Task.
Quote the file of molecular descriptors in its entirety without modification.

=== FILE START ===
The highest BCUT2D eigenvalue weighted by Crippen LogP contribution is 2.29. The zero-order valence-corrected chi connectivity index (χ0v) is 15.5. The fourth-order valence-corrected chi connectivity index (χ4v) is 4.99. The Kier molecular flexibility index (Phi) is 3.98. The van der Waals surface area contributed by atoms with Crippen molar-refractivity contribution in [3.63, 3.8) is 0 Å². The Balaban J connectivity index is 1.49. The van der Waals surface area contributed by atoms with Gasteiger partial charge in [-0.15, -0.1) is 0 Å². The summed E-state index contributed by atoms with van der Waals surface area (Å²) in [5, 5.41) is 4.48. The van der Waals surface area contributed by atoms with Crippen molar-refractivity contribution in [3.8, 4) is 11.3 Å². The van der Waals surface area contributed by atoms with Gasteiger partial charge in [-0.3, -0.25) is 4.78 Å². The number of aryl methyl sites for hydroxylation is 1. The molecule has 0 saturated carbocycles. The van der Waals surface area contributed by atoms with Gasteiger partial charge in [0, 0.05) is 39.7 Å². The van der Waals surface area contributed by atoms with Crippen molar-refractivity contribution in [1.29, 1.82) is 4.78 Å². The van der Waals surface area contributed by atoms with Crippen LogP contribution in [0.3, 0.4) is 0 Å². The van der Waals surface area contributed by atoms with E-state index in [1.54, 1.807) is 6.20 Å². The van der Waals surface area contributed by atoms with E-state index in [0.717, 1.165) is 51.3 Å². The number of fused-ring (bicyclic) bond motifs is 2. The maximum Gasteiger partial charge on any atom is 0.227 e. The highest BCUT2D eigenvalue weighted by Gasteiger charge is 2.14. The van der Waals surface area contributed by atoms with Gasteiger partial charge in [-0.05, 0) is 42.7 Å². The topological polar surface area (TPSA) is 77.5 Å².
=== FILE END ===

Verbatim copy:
The highest BCUT2D eigenvalue weighted by Crippen LogP contribution is 2.29. The zero-order valence-corrected chi connectivity index (χ0v) is 15.5. The fourth-order valence-corrected chi connectivity index (χ4v) is 4.99. The Kier molecular flexibility index (Phi) is 3.98. The van der Waals surface area contributed by atoms with Crippen molar-refractivity contribution in [3.63, 3.8) is 0 Å². The Balaban J connectivity index is 1.49. The van der Waals surface area contributed by atoms with Gasteiger partial charge in [-0.15, -0.1) is 0 Å². The summed E-state index contributed by atoms with van der Waals surface area (Å²) in [5, 5.41) is 4.48. The van der Waals surface area contributed by atoms with Crippen molar-refractivity contribution in [3.8, 4) is 11.3 Å². The van der Waals surface area contributed by atoms with Gasteiger partial charge in [-0.3, -0.25) is 4.78 Å². The number of aryl methyl sites for hydroxylation is 1. The molecule has 0 saturated carbocycles. The van der Waals surface area contributed by atoms with Gasteiger partial charge in [0, 0.05) is 39.7 Å². The van der Waals surface area contributed by atoms with Crippen molar-refractivity contribution in [1.29, 1.82) is 4.78 Å². The van der Waals surface area contributed by atoms with Crippen LogP contribution in [0.3, 0.4) is 0 Å². The van der Waals surface area contributed by atoms with E-state index in [1.54, 1.807) is 6.20 Å². The van der Waals surface area contributed by atoms with E-state index in [0.717, 1.165) is 51.3 Å². The number of fused-ring (bicyclic) bond motifs is 2. The maximum Gasteiger partial charge on any atom is 0.227 e. The highest BCUT2D eigenvalue weighted by Gasteiger charge is 2.14. The van der Waals surface area contributed by atoms with Gasteiger partial charge in [-0.05, 0) is 42.7 Å². The topological polar surface area (TPSA) is 77.5 Å².